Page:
A film festival that embodies the meanings of existence and survival in Beirut after the tragedy of the port


Neither the difficult economic conditions in Lebanon nor the Corona virus prevented movie lovers from gathering again to enjoy watching a bouquet of short films

(Photo by JOSEPH EID/AFP via Getty Images)

Which deals with issues of repression, freedom, immigration and others.
In the open air on the staircase of Gemmayzeh in the neighborhood badly damaged by the explosion of Beirut’s port last year, viewers of all ages sat watching the screenings of the Cabriolet Short Film Festival, which lasted for three days from the fourth to the sixth of June.
Sarah Sfeir, one of those who attended the opening, said, “For such a long time, we did not go back. We sat with Hald Alem (this large number of people). We did not go back and attended the film.”
The festival program, which presents its shows for free on six screens and raises the slogan (Existence), includes 56 films dealing with the meanings of existence and survival in a series of tapes signed by directors from Lebanon, Europe, the United States and Australia.
The festival opened its activities on Friday evening with the film (The Hakam Al-Azaar) by the young Lebanese director Fayez Abu Khattar, which deals with the story of a young man who decided to protest against the Lebanese regime.
19 films were shown on the first night, including the movie (Aida) by the Lebanese Hanin Abi Khalil, and there was an Arab participation by the Egyptian Basma Sharif and her movie (Mercy).
On the second night, 18 films were shown, including (Room 16) by Lebanese actress Carol Abboud and directed by Danny Saliba, for which he won the Best Director Award at the European Film Festival in London.
Ibrahim Samaha, founder of the festival, said, “This year, the slogan is he chose himself. Existence was because we are now in an existential state and we can’t complete the festival for the thirteenth year. I mean, continuity is the basis for it.”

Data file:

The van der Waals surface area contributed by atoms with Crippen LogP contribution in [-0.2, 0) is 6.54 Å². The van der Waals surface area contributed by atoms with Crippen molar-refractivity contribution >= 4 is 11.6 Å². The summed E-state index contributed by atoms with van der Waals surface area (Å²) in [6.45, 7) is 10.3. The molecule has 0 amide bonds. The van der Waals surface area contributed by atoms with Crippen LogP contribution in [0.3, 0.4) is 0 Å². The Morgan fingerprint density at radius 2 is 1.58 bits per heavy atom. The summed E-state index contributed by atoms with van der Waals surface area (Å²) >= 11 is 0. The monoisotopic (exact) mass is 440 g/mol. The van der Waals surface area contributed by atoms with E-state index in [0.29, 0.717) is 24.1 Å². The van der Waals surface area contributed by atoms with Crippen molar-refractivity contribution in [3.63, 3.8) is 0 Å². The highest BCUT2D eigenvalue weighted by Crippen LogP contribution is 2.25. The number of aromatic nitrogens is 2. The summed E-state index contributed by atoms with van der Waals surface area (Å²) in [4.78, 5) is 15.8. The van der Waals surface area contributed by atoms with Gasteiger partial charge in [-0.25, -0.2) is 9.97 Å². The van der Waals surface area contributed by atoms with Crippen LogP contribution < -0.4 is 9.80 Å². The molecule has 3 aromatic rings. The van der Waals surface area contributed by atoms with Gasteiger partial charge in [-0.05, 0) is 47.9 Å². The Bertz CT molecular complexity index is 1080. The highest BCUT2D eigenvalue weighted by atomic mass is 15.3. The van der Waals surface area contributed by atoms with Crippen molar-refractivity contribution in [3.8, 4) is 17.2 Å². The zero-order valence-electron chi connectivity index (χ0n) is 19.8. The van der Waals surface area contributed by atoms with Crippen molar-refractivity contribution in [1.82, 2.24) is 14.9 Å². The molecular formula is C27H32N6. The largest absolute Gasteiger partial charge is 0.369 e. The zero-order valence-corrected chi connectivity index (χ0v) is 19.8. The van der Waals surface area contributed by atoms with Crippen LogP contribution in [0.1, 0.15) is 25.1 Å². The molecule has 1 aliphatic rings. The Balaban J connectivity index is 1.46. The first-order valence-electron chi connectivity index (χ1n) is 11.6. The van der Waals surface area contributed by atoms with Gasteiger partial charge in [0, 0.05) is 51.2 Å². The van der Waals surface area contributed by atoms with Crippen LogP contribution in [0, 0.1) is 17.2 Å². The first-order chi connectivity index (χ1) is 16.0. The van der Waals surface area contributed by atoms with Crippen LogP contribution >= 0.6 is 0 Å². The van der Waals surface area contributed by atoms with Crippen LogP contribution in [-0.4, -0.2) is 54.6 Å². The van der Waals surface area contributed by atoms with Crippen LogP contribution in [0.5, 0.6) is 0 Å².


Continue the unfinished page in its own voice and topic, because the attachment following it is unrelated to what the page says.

The Lebanese director and actress Nadine Labaki, who was chosen as the artistic face of the festival, had released a video recording a few days ago on her Instagram account under the title (A Message of Hope) to invite to the festival.

“Beirut never dies”
Labaki also appeared to the audience in an audio recording at the opening of the festival, in which she said, “Our dreams are many and our ambitions are great, and the art about us sells and sells the world, even the painful arguments, because we were here and we will stay.”
Labaki’s appearance came according to a tradition that the festival follows every year by choosing a director or actor, bearing his name in his honor.
Zina Yassin, who participated as an assistant director in the opening film, told Reuters that “Gemmayzeh did not die and remained in its glory despite the explosion.”
She added, “Heidi is the culture of the Lebanese, that we have survived many wars. It is very nice that we saw a world that was helping in the tragedy. Now we see it helping in a few days, with more joy and more hope.”
The explosion of Beirut Port on August 4, 2020, killed about 200 people, caused great financial losses and destroyed several neighborhoods in the Lebanese capital. The outbreak of the Corona pandemic and the failure to form a new government also contributed to the deterioration of the political and social conditions.
One of the viewers, Mohamed Sabbagh, said that the scene of the movie screenings on Gemmayzeh amphitheater is a source of pride, as he was able to bring this place back to life ten months after the harbor explosion.
He added to Reuters, “People here are recovering their wounds, but Beirut does not die. The world does not die in Beirut. This is a very sweet thing. We return to see Beirut halfway away, 200 meters from the site of the explosion.”

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